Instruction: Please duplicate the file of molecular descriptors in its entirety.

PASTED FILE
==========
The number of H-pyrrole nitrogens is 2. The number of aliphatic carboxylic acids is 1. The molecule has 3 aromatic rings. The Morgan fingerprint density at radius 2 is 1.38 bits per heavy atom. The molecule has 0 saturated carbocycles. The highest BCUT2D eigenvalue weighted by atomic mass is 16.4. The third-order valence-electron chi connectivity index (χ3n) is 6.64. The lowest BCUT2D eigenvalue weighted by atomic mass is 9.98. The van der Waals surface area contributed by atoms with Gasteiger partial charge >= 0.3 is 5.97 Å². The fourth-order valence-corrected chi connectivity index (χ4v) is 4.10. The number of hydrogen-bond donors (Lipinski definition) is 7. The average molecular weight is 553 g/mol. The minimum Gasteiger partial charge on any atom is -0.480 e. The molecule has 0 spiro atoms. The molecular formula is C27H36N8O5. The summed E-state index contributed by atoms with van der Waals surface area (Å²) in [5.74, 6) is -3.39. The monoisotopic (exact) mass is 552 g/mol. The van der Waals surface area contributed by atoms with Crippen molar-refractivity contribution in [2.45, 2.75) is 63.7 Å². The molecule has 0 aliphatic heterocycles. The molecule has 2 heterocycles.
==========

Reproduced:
The number of H-pyrrole nitrogens is 2. The number of aliphatic carboxylic acids is 1. The molecule has 3 aromatic rings. The Morgan fingerprint density at radius 2 is 1.38 bits per heavy atom. The molecule has 0 saturated carbocycles. The highest BCUT2D eigenvalue weighted by atomic mass is 16.4. The third-order valence-electron chi connectivity index (χ3n) is 6.64. The lowest BCUT2D eigenvalue weighted by atomic mass is 9.98. The van der Waals surface area contributed by atoms with Gasteiger partial charge >= 0.3 is 5.97 Å². The fourth-order valence-corrected chi connectivity index (χ4v) is 4.10. The number of hydrogen-bond donors (Lipinski definition) is 7. The average molecular weight is 553 g/mol. The minimum Gasteiger partial charge on any atom is -0.480 e. The molecule has 0 spiro atoms. The molecular formula is C27H36N8O5. The summed E-state index contributed by atoms with van der Waals surface area (Å²) in [5.74, 6) is -3.39. The monoisotopic (exact) mass is 552 g/mol. The van der Waals surface area contributed by atoms with Crippen molar-refractivity contribution in [2.45, 2.75) is 63.7 Å². The molecule has 0 aliphatic heterocycles. The molecule has 2 heterocycles.